- Mealybugs: These white, fluffy bugs suck the juice out of the plant, messing up the growth and making leaves curl. To fight ’em off, dab ’em with a cotton swab soaked in rubbing alcohol, or give the plant a good spray with that bug-killing soap or neem oil.
- Aphids: Small, green, or black critters that bunch up on new growth and leaf undersides, aphids can make leaves curl and twist. To get rid of ’em, spray the plant with bug-killing soap or neem oil, or bring in the good bugs like ladybugs or lacewings.
- Scale insects: These flat, small, brown or white guys stick to the plant and suck it dry, causing yellowing and leaves to fall off. To handle them, scrape ’em off with a cloth or sponge, then hit ’em with the bug-killing soap or neem oil.
- Root rot: If you water too much or the pot doesn’t drain right, root rot, a fungus, can turn the leaves yellow, make ’em wilt, and stink up the place. To fix it, pull the plant out of the pot, cut off the bad roots, and put it in new, quick-draining soil. Don’t overwater, and make sure the pot can drain.
- Leaf spot: Brown, yellow, or black spots on the leaves can be a fungus or bacteria thing. To deal with it, pluck the bad leaves, let the air flow around the plant, and keep the leaves dry when watering. If it’s really bad, use something to kill the fungus or bacteria.
To keep your Philodendron Brazil in tip-top shape, water it just right, keep the air moist and moving, and keep an eye on it for bugs or anything weird.
Philodendron Brasil Care Common Problems
Philodendron Brasil, like your other leafy pals, can run into some typical problems if you’re not careful. Here’s what might come up and what to do:
- Yellow leaves: Too much water or bad drainage can make leaves go yellow, a sign of root rot. Make sure you only water when the top soil’s dry and the soil drains well. Make sure the pot has holes in the bottom, and don’t let the plant sit in water.
- Brown leaf tips or edges: This could be not enough water, dry air, or junk from the tap water. Check if the soil’s dry and fix how you water if you need to. Make the air around the plant moist with misting, a tray of pebbles and water, or a humidifier. Use filtered or bottled water to avoid junk buildup.
- Leggy growth: Not enough light can make your Philodendron Brasil all leggy with long, weak stems and not many leaves. Move it somewhere brighter but not in direct sunlight to make it grow bushy.
- Curling leaves: Watering all wrong, not enough water, or bugs can curl the leaves. Check how wet the soil is and fix how you water if it’s off. Look for bugs and deal with ’em if you find any.
- Slow growth: Not enough light, bad food, or dry air can make the plant grow slow. Make sure it gets enough light but not too direct, feed it some balanced liquid food in the growing months (spring and summer), and keep the air moist.
- Pests and diseases: Look out for the usual bugs like spider mites, mealybugs, aphids, and scale bugs, and deal with ’em if you see ’em. Watch out for stuff like root rot or leaf spot, and sort it out by changing how you care for the plant and where it’s at.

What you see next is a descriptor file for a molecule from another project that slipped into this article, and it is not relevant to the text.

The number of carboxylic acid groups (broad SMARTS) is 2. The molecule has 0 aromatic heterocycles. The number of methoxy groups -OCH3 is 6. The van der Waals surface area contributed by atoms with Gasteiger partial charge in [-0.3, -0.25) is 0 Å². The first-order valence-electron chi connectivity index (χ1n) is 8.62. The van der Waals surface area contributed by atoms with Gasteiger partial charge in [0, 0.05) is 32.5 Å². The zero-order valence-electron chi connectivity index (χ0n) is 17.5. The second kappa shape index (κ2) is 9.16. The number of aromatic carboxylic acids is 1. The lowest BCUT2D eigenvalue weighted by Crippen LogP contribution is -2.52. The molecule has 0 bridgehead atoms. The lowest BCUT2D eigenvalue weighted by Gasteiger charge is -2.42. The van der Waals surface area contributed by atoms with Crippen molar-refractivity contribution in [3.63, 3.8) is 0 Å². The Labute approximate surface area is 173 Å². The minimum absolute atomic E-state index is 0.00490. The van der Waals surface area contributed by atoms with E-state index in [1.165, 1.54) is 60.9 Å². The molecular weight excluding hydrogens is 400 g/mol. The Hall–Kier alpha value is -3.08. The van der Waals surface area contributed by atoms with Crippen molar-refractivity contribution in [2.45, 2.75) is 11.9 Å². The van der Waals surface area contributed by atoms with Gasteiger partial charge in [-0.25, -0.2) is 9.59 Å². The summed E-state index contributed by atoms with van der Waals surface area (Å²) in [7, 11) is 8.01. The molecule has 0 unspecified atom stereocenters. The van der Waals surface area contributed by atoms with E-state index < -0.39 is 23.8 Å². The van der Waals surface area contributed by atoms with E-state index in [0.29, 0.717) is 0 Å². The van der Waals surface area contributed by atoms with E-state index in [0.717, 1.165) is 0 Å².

By keeping an eye on your Philodendron Brasil’s health and jumping on any problems, you can keep your plant looking great and loving its flashy, mixed-color leaves.
FAQ About Philodendron Brasil Care
Q: Does Philodendron Brasil like to be misted?
A: Yes, Philodendron Brasil does enjoy a good misting; it’s a top way to up the humidity around the plant. You should do it once or twice a week with lukewarm water. But don’t soak the leaves too much, ’cause that might cause some leaf damage and rot. Always let the soil dry out all the way before watering again. If you’re in a really dry place, you might need to mist more.
Q: Do philodendrons like to climb or hang?
A: Philodendrons, including Philodendron Brasil, naturally like to climb and you can train them to grow up trellises or poles. They also look cool in hanging baskets as they tend to drape down with their vining stems. They dig being near a window for light, but make sure there’s some room between the leaves and the glass to keep them from getting too hot. And remember, they can get top-heavy, so be sure the container or trellis can hold its weight.
Q: How do you make a Philodendron Brasil bushy?
A: You can train Philodendron Brasil to grow bushier by snipping away any long or overcrowded stems. Pinch off the tips of the stems to get more branches and a fuller look. You can also use plant clips to keep the vines along something like a trellis or pole, so the plant grows more tightly. That’ll also help the plant spread out and look fuller.
Q: How can I make my Philodendron Brasil grow faster?
A: Philodendron Brasil likes it warm and humid with lots of indirect light. Keep the soil damp but not soaked, and feed the plant now and then, especially when it’s growing season. If you can, mist the leaves once or twice a week to make the air around the plant more humid. You can also trim back any long stems to get more branches and a bushier growth. This might help the plant grow faster and thicker.
Q: Is Philodendron Brasil toxic to pets?
Philodendron Brasil is toxic to cats and dogs if they eat it. If your pet munches on any parts of the plant, call the vet right away. It’s smart to keep your pet away from the Philodendron Brasil and other houseplants if you can. And don’t forget to wash your hands really well after touching the plant since all philodendrons can irritate your skin.
Now that you’ve got the lowdown on Philodendron Brasil care, you’re all set to go out and grab one for yourself! These plants are a breeze to look after and they’ll brighten up any home. Just give them lots of bright indirect light, water when the soil feels dry, and feed them once a month. Reach out to FamiPlants if you’ve got any questions.